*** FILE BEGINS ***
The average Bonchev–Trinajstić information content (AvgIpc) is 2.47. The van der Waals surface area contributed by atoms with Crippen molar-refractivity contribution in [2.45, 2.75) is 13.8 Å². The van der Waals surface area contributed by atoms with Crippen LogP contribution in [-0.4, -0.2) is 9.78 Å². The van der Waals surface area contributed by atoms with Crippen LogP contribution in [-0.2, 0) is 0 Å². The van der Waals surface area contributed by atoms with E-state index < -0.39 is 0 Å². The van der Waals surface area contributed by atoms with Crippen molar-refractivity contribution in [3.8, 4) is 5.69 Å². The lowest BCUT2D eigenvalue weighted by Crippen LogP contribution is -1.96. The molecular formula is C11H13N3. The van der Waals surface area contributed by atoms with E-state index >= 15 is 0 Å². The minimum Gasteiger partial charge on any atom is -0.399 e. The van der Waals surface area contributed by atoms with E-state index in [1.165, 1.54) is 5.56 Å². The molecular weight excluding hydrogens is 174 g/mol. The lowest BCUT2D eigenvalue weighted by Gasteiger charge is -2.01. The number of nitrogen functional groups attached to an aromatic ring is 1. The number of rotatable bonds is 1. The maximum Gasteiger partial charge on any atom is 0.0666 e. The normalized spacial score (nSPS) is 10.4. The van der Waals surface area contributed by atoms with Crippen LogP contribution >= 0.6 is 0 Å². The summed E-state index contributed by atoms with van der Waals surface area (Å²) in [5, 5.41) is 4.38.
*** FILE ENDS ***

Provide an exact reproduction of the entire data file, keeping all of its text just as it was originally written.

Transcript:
The average Bonchev–Trinajstić information content (AvgIpc) is 2.47. The van der Waals surface area contributed by atoms with Crippen molar-refractivity contribution in [2.45, 2.75) is 13.8 Å². The van der Waals surface area contributed by atoms with Crippen LogP contribution in [-0.4, -0.2) is 9.78 Å². The van der Waals surface area contributed by atoms with Crippen LogP contribution in [-0.2, 0) is 0 Å². The van der Waals surface area contributed by atoms with E-state index < -0.39 is 0 Å². The van der Waals surface area contributed by atoms with Crippen molar-refractivity contribution in [3.8, 4) is 5.69 Å². The lowest BCUT2D eigenvalue weighted by Crippen LogP contribution is -1.96. The molecular formula is C11H13N3. The van der Waals surface area contributed by atoms with E-state index >= 15 is 0 Å². The minimum Gasteiger partial charge on any atom is -0.399 e. The van der Waals surface area contributed by atoms with E-state index in [1.165, 1.54) is 5.56 Å². The molecular weight excluding hydrogens is 174 g/mol. The lowest BCUT2D eigenvalue weighted by Gasteiger charge is -2.01. The number of nitrogen functional groups attached to an aromatic ring is 1. The number of rotatable bonds is 1. The maximum Gasteiger partial charge on any atom is 0.0666 e. The normalized spacial score (nSPS) is 10.4. The van der Waals surface area contributed by atoms with Crippen LogP contribution >= 0.6 is 0 Å². The summed E-state index contributed by atoms with van der Waals surface area (Å²) in [5, 5.41) is 4.38.